“I think that Cuomo will lose female support,” said Maeve.

Ms. Gallagher agreed, saying, “Certainly, the allegations that have been rolling in from three women who worked for him and experienced unwanted advances that were sexual in nature (touching, hugging, uncomfortable questions, etc.) from Cuomo raises serious doubts that history will look back and call him a ‘national hero.’”

Upper School history teacher Ernesto Cruz said, “I would hope more people begin to question their participation in the deification of this individual as they begin to understand who he really is.”

Since both the harassment allegations, as well as the nursing home death coverups, many politicians and government workers have called on Cuomo to resign. Democrat and Majority Leader of the New York State Senate Andrea Stewart-Cousins was the first, and many have followed with similar calls for his resignation. Reactively, Cuomo said, “I’m not going to resign because of allegations. The premise of resigning because of allegations is actually anti-democratic.”

On Friday, New York Democratic Senators Chuck Schumer and Kirsten Gillibrand became the most recent to support the resignation of Cuomo. In a joint statement, they said, “It is clear that Governor Cuomo has lost the confidence of his governing partners and the people of New York. Governor Cuomo should resign.”

Lindsay Boylan, an accuser and former Cuomo aide tweets a reaction to Cuomo’s response to the allegations.

Lindsey Boylan, former Cuomo aide and the first woman to accuse him, published a tweet largely in favor of his resignation. “His abuse of power never ends,” Boylan said. “He does not get to choose his judge and jury. We do. And what is abundantly clear to me is the governor should resign.”

With new information in the nursing home scandal coming out, there is concern that the allegations will be overlooked. “I hope that the abuse investigations and the bravery of the women that came forward are not forgotten or overshadowed by other news and events as Governor Cuomo addresses the nursing home story and other COVID developments,” said Upper School librarian and faculty advisor of IFA Gretchen Metzler. “If abuse allegations are treated like a passing news story, it will only make it harder for people to come forward in the future. I hope that Governor Cuomo takes these allegations seriously and that public opinion continues to push for accountability.”

In October 2020, Cuomo released his newest memoir, American Crisis: Leadership Lessons From The COVID-19 Pandemic. In his book, he repeatedly brings up how strong of an advocate he is for women, especially in comparison to Donald Trump, the President at the time. “I am Catholic but have had my issues with the hierarchy of the Catholic Church,” his memoir reads. “I support a woman’s right to choose and marriage equality. The Catholic Church is vehemently opposed to both.”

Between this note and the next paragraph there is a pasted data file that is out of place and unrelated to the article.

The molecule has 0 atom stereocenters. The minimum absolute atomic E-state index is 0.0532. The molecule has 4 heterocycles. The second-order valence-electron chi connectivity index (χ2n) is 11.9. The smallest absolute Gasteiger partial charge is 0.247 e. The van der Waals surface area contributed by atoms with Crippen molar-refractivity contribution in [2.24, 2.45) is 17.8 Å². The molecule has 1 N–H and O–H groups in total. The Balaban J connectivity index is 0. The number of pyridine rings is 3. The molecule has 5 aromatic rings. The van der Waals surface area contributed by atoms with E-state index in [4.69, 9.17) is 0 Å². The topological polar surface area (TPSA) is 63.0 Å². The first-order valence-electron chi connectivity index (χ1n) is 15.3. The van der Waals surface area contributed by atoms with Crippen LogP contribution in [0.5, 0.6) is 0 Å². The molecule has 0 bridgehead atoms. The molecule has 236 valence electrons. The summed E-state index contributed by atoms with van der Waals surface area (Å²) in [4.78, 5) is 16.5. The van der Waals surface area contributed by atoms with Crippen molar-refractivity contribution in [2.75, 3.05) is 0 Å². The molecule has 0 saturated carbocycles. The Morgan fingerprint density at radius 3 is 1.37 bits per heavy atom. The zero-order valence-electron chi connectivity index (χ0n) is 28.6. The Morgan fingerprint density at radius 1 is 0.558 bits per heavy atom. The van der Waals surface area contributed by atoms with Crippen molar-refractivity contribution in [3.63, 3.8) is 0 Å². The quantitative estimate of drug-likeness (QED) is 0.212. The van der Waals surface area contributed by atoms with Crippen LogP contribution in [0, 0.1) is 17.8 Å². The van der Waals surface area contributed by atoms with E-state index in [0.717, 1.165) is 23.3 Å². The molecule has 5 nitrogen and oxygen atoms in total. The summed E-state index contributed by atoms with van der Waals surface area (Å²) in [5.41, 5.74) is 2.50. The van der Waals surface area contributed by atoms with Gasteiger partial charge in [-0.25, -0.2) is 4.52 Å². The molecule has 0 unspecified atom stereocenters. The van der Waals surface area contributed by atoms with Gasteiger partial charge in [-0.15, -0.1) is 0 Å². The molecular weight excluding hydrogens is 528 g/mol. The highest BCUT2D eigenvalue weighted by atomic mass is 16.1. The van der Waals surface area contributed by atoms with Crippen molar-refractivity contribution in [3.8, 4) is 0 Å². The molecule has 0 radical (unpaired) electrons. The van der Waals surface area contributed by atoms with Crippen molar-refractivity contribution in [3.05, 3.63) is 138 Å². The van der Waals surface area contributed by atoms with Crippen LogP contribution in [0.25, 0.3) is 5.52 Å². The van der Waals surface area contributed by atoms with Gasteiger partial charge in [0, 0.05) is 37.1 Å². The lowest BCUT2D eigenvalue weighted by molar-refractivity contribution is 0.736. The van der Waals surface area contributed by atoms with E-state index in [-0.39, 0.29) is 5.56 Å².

He goes on to explain how being in favor of these rights has been difficult for him considering his religion. After the book was published, Pope Francis came out publicly stating that he now supports LGTBQ+ civil unions in the church. Cuomo also signed legislation protecting women and their rights during the wake of the #MeToo movement in 2017. Ivy said that Cuomo’s actions in support of women “make you question his intent. Was this his way of counteracting that before [the accusations] happened? I would like to believe he had good intentions,” she said.

“I think it goes to show that politicians will support legislation and act very differently in their private life,” Maeve said. “That is the thing about politicians. We don’t know how they act in the private sector.”

Many publicly-accused men hold a lot of power, which they sometimes use to exploit others. “Hierarchies that exist in political offices where, for instance, a governor is at the top, with many people competing for his attention, time, and their own professional advancement, can create conditions that lead to problematic cultures,” said Ms. Gallagher. “These cultures are often ripe for inappropriate behaviors, such as unwanted sexual advancements or harassment, to not only occur frequently but also create a culture of complicity where they become normalized, tolerated, and protected.”

Ms. Metzler emphasized Ms. Gallagher’s point saying, “Power imbalances, in this case between a governor and female staff members, cannot be overlooked,” she said. “Fear of retribution, whether it’s fear of losing opportunities or even a job, makes confronting abuse in the moment or coming forward later a very brave act—made even more difficult when an elected official in a high office is involved.”

Years after the the 2017 #MeToo movement, sexual misconduct allegations continue to come out, and as a community, advocates are working to normalize the conversation around inappropriate behavior. Cases of sexual harassment and assault impact not only those directly affiliated, but the female population as a whole. “It is this ripple effect. It affects everyone, even me reading it,” said Ivy.

Watching a person who guided America through a time of crisis face such serious and upsetting accusations can take a toll on many people, especially women. Maeve said, “I think that has affected everyone, whether they are a politician or a regular civilian, in a variety of different ways.”